Showing posts from October, 2011

Getting a lot Closer

My favourite style of photography is the majestic wide angle, usually panoramic, view, taking in the landscape with big skies, sweeping mountains, and long sandy shoreline.  However I also love getting in close and capturing the detail in a scene whether it is people, landscapes or automobiles.
The following shots were all taken using a telephoto zoom, invariably on my trusty Nikon 80-200mm f2.8, a lens I've owned since 1996 and is a must when packing my camera bag.  I've also used a Nikon 18-105mm f3.5/f5.6 and a Nikon 70mm-300mm f4/f5.6, both good lenses but not up to the same standard (or price) of the 80-200. 
The first shot was taken during the London to Brighton Veteran Car Run International Concours held in Regent Street, London.  The event celebrates a country of vehicle manufacture from the early 20th Century and this particular year the celebrated country was Belgium.  The Band of the Royal Forest St Hubert provided a colourful and tuneful centre piece to the event and…

Picture of the Week: Sunset over Brighton Pier

One from the archive.  Taken in November 2006 just after the London to Brighton Veteran Car Run had finished on Madeira Drive in Brighton. It had been one of the warmest November days for years, 17 degrees, which had brought out record crowds to watch the 110th anniversary of the world's longest running motoring event.



More Speed

For those of us who started in photography before digital cameras came on the scene, high film speeds were usually shunned unless we wanted to use them for a specific purpose.  High speed colour films produced muted colours while the results were grainier than the lower speed emulsions.  Film speeds were rated in ISO (or ASA) numbers, with 50 and 100 being the standard.  400 and above were considered high speed, with 1000 + producing very grainy images and were usually to domain of the arty black and white picture.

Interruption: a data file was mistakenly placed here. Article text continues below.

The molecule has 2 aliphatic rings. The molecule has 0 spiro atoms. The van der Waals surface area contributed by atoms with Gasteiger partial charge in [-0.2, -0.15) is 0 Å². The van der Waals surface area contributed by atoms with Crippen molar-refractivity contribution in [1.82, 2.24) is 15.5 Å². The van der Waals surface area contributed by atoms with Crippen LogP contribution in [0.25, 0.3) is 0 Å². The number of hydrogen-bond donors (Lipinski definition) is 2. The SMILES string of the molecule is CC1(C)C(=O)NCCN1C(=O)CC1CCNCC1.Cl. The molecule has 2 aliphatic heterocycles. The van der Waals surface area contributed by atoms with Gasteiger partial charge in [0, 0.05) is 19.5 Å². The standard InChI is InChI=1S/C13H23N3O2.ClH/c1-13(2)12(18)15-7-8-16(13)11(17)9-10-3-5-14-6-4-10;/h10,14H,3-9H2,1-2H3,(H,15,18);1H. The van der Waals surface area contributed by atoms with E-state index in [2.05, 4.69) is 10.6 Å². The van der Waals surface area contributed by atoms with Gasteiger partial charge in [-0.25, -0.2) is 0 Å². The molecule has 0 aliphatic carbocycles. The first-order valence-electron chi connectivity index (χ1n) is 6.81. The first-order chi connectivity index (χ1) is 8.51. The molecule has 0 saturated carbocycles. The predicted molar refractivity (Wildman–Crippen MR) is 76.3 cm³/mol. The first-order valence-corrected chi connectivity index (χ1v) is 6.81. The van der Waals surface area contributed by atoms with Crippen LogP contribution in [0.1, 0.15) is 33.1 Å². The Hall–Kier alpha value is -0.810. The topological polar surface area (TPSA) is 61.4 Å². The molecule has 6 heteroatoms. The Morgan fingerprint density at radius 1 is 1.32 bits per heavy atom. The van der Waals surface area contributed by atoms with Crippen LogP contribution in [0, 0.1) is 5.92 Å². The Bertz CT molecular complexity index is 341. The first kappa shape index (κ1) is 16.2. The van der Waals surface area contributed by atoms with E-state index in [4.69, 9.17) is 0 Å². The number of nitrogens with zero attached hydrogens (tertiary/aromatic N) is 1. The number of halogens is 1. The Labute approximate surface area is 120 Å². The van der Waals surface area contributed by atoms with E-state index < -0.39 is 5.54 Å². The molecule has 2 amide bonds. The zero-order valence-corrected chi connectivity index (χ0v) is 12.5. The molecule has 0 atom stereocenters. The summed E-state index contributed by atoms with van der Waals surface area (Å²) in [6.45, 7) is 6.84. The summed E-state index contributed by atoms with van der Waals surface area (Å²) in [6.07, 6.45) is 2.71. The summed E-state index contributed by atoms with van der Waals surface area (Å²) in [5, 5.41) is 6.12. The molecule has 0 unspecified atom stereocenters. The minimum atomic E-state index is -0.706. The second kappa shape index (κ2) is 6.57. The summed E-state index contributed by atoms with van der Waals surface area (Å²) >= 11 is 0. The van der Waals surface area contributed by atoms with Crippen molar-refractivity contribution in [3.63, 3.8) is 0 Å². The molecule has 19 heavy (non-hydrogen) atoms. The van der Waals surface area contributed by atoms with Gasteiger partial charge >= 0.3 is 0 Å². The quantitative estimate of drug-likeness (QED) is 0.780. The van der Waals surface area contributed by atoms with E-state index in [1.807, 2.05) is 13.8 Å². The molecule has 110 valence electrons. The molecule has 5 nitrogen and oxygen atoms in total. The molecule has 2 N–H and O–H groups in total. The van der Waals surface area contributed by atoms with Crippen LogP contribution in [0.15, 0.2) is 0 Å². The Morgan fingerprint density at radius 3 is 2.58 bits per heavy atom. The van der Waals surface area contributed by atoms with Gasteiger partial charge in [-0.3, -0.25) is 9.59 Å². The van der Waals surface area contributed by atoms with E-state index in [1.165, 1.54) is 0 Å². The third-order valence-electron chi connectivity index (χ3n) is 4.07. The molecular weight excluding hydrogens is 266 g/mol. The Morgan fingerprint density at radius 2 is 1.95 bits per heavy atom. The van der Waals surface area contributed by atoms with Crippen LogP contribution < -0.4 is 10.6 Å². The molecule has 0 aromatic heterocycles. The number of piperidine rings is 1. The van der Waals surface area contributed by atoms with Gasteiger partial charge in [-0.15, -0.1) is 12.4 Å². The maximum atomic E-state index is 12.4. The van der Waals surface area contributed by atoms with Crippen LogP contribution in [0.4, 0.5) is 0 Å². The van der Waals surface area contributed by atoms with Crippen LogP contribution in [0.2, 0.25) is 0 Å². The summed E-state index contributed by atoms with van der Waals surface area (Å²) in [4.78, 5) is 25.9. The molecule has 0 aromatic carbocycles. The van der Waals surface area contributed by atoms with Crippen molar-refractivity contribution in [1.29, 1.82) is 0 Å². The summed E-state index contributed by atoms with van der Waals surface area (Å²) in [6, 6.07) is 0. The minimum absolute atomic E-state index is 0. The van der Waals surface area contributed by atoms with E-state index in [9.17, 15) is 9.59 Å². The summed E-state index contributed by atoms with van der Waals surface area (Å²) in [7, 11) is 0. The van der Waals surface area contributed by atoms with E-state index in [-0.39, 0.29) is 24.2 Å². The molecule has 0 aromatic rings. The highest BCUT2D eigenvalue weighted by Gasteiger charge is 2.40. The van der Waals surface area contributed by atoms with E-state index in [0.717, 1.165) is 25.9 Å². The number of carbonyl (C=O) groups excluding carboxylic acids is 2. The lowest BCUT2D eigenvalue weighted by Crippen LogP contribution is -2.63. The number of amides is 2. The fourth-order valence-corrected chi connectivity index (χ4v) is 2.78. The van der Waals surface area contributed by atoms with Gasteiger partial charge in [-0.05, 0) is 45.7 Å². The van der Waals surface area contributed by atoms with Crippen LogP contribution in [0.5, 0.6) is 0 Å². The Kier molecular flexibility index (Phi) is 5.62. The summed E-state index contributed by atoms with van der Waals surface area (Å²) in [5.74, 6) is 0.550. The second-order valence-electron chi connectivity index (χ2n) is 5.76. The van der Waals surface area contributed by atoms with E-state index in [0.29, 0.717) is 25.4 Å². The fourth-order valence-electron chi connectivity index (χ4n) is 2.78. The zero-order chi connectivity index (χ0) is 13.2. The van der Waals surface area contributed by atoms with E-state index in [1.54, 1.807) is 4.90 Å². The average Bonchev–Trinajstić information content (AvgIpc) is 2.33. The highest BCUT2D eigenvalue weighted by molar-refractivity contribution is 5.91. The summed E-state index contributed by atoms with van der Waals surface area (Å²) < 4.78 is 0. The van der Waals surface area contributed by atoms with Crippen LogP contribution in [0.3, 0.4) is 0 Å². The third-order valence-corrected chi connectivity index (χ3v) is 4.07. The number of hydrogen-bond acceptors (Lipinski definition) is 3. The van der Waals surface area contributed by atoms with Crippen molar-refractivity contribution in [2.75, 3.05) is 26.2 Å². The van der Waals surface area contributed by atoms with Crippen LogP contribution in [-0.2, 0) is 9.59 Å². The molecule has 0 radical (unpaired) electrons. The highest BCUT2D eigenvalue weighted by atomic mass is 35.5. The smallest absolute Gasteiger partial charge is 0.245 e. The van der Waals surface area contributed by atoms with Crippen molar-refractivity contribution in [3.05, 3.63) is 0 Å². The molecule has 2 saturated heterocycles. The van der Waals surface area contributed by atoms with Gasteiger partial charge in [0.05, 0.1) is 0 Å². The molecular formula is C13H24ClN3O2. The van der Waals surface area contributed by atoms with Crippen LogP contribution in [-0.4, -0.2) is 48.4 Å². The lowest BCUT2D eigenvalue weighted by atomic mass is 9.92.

In digital photography the ISO number has become the standard measurement of the sensitivity of the image sensor, where a higher number indicates higher sensitivity.  A higher sensitivity allows photographers to take pictures in low light without using flash. However, this gain usually comes at a price: as the light signal is amplified, the noise signal is also amplified, and high ISO images are usually more "noisy" than low ISO images.
The problem for photographers…

Picture of the Week - London to Brighton Veteran Car Run

On Sunday 6 November the London to Brighton Veteran Car Run will start in Hyde Park and finish on Madeira Drive in Brighton.  This event is world's longest running motoring event and celebrates the Emancipation Run that took place on the 14 November 1896.  Over 500 pre 1905 veteran cars take part in the event.

This image was taken at the start line last year and features one of the 18 steam cars that take part.

The Panoramic View

Sometimes a photographic situation calls for the end product to be a panorama, which can be a ratio from 4:1 to 10:1 rather than the standard 4:3 or 3:2 of a regular rectangle image.  There are two methods that can be used to produce a long, thin image.  

The first is taking the original image and cropping the top and bottom to give you the desired effect.  An example of this is the following picture, which was taken in the Netherlands last weekend.  As you can see the sky in the original shot was cropped to give the required panoramic ratio and produce a stronger composition.